Do the owners of these dogs really not realize that their sick love for their pet causes them to suspend their good judgment, unnecessarily put people at risk, and treat people in ways they don’t like being treated?  Following are two personal examples of how the sick love of pets has caused hard feelings, hard words, and close calls with enormous, potentially life-altering consequences.  If these aren’t sufficient, there’s plenty of press reports from around Harrisburg and the nation demonstrate this bad trend.

Last week, I walked to pick up my son from summer day camp.  His pick-up location is a couple of blocks from my home, and unless rain is pouring or time is short, walking there is a pleasant afternoon jaunt, usually with my wife.  Next to the pick-up location are some homes with a long metal fence running between them, along their common boundaries.  As we were leaving with our sweaty, red-faced boy, with other little camper kids milling about all around us, a big German shepherd dog in an adjacent yard came roaring up to the fence, barking ferociously, hackles flaring, white spit flying, fangs bared.  Three little boys on our side weren’t scared, but rather intrigued, and two of them went to put their hands through the fence to touch the dog.  Ahhh, innocence in the face of danger.  Leaping back towards the kids, I shooed them away while their counselor came and corralled them to another area.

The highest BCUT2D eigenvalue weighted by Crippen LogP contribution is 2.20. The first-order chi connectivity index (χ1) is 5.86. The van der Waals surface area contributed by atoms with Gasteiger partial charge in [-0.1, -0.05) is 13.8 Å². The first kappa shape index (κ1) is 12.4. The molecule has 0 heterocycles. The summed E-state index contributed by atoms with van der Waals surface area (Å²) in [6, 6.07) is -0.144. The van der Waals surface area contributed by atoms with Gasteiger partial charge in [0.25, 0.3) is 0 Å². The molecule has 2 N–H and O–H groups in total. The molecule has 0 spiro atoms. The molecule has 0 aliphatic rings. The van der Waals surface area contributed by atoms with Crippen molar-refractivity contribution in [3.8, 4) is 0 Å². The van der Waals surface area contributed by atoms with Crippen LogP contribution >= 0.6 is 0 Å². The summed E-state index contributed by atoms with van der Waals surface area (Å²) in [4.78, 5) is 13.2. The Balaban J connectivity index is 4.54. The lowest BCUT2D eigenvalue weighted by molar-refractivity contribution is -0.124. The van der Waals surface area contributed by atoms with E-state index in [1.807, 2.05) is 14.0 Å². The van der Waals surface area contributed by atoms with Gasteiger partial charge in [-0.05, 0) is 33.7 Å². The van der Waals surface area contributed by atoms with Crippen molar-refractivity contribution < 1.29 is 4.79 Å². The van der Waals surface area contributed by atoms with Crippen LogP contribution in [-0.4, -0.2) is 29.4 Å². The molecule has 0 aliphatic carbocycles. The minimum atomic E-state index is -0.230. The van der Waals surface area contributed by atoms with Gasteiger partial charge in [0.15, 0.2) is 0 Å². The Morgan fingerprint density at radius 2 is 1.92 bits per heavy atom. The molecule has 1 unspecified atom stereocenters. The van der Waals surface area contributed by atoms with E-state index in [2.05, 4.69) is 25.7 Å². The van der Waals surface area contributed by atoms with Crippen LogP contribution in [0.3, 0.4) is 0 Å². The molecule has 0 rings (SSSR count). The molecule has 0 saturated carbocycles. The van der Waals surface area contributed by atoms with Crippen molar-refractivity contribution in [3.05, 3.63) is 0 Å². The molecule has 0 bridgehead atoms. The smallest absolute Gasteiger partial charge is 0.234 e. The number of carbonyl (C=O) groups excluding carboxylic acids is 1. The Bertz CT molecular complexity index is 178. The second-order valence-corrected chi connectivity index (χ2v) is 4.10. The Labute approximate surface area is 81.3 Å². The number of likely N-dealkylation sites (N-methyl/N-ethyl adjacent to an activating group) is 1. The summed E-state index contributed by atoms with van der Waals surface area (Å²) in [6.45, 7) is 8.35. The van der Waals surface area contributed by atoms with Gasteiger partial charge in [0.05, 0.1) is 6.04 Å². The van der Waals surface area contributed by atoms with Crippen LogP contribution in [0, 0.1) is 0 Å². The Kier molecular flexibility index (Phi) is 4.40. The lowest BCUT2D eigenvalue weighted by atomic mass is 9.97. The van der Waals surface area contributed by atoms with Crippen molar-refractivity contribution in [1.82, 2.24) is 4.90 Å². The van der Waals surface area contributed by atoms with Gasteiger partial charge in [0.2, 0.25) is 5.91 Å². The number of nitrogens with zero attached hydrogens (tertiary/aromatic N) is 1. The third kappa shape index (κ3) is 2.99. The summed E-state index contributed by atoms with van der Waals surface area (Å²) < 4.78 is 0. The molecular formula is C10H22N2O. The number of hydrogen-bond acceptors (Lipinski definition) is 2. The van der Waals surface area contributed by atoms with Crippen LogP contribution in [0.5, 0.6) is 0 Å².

When those little hands approached the big-enough holes in the chain link, the German shepherd turned its head and put its muzzle right up to the fence, still barking convulsively, ready to bite whatever came through.  It was a moment that could have turned out badly.  Can’t we just imagine the severe life-long damage to those inquisitive little hands from the impressively toothsome bite of an animal tough enough to serve as a four-legged cop?

No sooner had I shooed away the kids, than the dog’s owner appeared in the place of the dog, a woman in shorts and an orangy tank top, mid-fifties, arms crossed, staring, and old enough to know better to not do what came next.